Disturbing report shows Peel Children’s Aid Society does harm to Black staff
A decade ago, Peel Children’s Aid Society was a leader in diversity.
Hires were made with equity in mind and a series of different strategies existed to promote anti-oppression and inclusion. White staff and other members who were racialized engaged in allyship sessions, learning about internal bias and how to support Black co-workers. A specific group, the Board Diversity Monitoring Committee, oversaw leadership’s performance.
The organization’s attempts to root out systemic racism were so revered it was recognized by external organizations. In 2010, Peel CAS received the Maytree Diversity in Governance Award.
After the departure of the woman who led much of the organization’s progressive approach to ensure equity and diversity were among the guiding principles of Peel CAS, the culture began to change.
Kike Ojo-Thompson, the senior manager of diversity and anti-oppression, left and under the leadership of CEO Rav Bains, key initiatives and supports quickly fell to the wayside.
Kike Ojo-Thompson, who left Peel CAS in 2015, in a video produced by Maytree to celebrate a diversity in governance award.
With staff feeling increasingly marginalized the Peel CAS union that represents them undertook a review and an alarming report completed for CUPE 4914 shows standards have slipped dramatically and a culture of intimidation and fear now pervades throughout an organization that deals directly with Black and other racialized children in one of the world’s most diverse regions.
The document was produced after a series of conversations facilitated by Breakthrough Counselling and Wellness, which focused on the experiences of Black staff within the organization.
Summaries of the sessions, which took place by video call over six weeks, sit alongside a series of revelations in the report, a copy of which has been reviewed by The Pointer. The document says staff feel the organization’s human resources department “weaponizes its power” against Black staff, while senior leadership is “afraid to name anti-Blackness as an issue”.
Four Black staff members spoke to The Pointer but asked to remain anonymous, due to the “culture of fear” cited multiple times in the report.
The sentiment is captured in the document, which says discussions with staff revealed Black and racialized workers do not feel valued for their skills or abilities. Instead, they are “used for photo ops, so the organization can appear to celebrate diversity.”
Allyship sessions, appreciated by many staff members, no longer run. The watchful eye of the Board Diversity Monitoring Committee has gone.
“Quite frankly it goes back to Kike Ojo,” one staffer said, referencing Ojo-Thompson who left Peel CAS in 2015 to complete equity work for the Ontario Association of Children's Aid Societies. She now runs her own equity and diversity agency.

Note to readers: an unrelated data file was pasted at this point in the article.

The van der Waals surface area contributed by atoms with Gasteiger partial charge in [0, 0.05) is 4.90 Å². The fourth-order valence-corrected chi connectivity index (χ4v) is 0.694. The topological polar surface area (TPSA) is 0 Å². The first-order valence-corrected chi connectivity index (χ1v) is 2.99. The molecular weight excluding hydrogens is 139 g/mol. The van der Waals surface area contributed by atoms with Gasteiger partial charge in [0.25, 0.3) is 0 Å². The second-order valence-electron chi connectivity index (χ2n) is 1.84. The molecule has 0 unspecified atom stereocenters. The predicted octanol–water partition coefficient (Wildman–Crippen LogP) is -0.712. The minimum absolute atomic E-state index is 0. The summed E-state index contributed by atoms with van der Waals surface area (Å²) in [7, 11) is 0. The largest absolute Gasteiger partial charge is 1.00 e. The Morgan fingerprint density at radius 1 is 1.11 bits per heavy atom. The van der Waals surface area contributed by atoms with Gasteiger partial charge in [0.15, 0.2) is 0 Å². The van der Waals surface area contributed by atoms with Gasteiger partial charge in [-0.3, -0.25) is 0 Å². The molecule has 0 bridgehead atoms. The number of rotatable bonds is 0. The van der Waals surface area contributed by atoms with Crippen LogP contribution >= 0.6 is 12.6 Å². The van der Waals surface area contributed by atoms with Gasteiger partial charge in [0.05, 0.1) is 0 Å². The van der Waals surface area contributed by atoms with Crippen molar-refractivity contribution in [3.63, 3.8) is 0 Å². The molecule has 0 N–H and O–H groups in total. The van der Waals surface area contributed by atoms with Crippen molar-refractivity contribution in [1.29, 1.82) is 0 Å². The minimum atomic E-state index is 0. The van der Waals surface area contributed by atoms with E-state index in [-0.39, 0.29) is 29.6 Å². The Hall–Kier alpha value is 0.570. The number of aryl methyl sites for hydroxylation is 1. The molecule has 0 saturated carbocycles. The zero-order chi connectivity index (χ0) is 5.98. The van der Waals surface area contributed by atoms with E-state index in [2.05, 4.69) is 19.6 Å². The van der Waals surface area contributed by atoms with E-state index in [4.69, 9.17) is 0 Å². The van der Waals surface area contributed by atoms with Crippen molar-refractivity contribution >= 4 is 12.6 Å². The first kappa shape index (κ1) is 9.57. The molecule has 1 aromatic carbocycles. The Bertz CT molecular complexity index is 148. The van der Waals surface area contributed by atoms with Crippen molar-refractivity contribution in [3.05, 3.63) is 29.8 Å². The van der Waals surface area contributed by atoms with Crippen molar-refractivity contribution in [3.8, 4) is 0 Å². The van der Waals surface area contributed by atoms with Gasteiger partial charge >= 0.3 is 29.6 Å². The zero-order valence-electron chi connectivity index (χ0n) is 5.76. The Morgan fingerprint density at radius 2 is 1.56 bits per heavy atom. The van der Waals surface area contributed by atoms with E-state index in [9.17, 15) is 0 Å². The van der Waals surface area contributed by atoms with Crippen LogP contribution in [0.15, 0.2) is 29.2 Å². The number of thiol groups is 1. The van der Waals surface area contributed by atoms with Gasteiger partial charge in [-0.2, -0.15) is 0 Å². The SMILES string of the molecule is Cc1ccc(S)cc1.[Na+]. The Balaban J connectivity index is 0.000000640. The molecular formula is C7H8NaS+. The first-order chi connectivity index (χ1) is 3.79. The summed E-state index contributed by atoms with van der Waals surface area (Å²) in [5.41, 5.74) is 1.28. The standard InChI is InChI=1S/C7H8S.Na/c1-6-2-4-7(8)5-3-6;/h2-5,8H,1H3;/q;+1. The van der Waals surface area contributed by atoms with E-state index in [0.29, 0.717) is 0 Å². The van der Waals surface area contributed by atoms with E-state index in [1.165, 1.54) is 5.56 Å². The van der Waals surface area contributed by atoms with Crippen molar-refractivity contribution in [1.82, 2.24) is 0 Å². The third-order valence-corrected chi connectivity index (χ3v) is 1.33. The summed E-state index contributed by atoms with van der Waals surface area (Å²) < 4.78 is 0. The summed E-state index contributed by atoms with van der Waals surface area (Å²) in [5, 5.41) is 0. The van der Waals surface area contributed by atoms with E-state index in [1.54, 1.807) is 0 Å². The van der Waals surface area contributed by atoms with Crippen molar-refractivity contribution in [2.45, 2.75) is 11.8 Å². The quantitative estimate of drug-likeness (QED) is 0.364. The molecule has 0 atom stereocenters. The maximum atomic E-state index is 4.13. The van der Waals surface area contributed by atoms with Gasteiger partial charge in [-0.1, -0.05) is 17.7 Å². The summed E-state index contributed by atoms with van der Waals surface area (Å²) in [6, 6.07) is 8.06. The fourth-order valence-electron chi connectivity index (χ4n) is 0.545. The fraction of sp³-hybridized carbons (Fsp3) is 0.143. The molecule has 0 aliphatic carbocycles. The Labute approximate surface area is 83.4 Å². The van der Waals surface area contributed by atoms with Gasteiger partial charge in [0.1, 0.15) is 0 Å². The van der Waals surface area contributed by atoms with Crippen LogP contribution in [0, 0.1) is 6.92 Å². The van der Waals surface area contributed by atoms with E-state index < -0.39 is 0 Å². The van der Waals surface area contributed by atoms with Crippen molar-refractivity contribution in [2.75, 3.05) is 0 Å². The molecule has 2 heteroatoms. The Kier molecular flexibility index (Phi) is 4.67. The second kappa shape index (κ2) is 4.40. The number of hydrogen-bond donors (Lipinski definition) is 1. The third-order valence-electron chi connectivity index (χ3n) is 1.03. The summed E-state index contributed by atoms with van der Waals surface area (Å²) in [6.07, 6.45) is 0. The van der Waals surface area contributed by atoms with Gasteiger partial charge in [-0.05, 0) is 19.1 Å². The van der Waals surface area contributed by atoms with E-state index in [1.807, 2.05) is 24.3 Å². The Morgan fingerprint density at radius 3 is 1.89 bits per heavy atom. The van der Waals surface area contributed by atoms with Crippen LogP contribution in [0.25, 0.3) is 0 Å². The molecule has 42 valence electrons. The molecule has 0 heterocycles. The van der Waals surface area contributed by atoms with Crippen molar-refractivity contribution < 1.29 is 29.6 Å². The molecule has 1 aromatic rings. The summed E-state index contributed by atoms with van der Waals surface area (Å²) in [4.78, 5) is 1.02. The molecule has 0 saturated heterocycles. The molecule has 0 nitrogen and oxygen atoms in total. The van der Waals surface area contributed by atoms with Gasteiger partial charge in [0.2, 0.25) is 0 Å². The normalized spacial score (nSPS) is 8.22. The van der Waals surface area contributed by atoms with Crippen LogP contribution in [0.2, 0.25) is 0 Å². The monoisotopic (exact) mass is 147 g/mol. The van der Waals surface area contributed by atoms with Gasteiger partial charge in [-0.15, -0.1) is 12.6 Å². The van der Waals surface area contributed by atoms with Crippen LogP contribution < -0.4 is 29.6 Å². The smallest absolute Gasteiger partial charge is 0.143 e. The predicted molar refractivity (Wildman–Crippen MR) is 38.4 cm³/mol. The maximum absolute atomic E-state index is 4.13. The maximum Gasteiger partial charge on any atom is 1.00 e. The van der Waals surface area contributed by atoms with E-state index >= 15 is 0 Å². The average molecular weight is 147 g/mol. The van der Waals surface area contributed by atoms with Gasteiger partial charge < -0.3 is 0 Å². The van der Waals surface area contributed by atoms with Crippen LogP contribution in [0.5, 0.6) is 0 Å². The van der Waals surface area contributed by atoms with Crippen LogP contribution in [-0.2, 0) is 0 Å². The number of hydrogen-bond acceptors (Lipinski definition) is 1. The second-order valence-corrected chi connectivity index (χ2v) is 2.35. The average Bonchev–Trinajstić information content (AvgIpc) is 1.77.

The Pointer reached Ojo-Thompson who spoke on background about her work at the organization between 2006 and 2015.
“When Kike Ojo was at the organization, she was attempting to infuse the language of anti-oppression and anti-Black racism through all areas of the agency,” the current employee continued. “She engaged us in a session once a month — becoming ally sessions. You had them for managers, for frontline staff.”
“When Kike was originally there, everything — in your hiring — you needed to know anti-racism and anti-oppression pactices,” another added. “And since [she left], that’s gone away and ... it’s very high school. Management are very cliquey and I feel as if they hire their friends.”
Peel CAS and CUPE 4914 both separately say they initiated discussions about anti-Black racism just before the summer, following the Black Lives Matter protests sparked by events in the United States. Unsatisfied with Peel CAS’s direction, the union pressed ahead with its plans to bring reform and had a report ready by the fall. Peel CAS maintains it did not know about the union’s work until it was published and intends to commission its own report.
“The union suggested retaining mental health supports and sessions with external experts to facilitate safe sharing,” the CUPE 4914 Executive Board and the CUPE 4914 Dismantling Anti-Black Racism Steering Committee said in response to questions from The Pointer. “The first week of June, the union proposed this as a joint venture to Peel CAS, so that all staff would have the opportunity to participate and to benefit. Peel CAS declined. The intention of the Breakthrough Sessions was not to commission a report; the report is a byproduct of debriefing and the sheer number of experiences shared and intensity of the related trauma.”
Peel CAS’s leadership sees the issue differently.
“In fact, we instigated the conversations around diversity, equity and anti-Black racism after the George Floyd death,” CEO Rav Bains told The Pointer. “This is not us shying away, like many, many organizations who are keeping their heads down.”
While Bains provided vague assurances of a progressive culture, he did not explain why many of the initiatives led by Ojo-Thompson were ended under his leadership.
He did not detail any efforts to replace those crucial functions in the years since she left and did not outline one policy initiative, diversity mechanism or anti-racism strategy instituted by him.
Peel CAS CEO Rav Bains
Oversight and accountability measures to ensure a safe and equitable workplace including proper hiring and promotional practices were not mentioned by Bains.
It’s unclear what specifically he was referring to when stating the organization under his leadership is not shying away from the issue. He did not provide any tangible evidence that this is the case.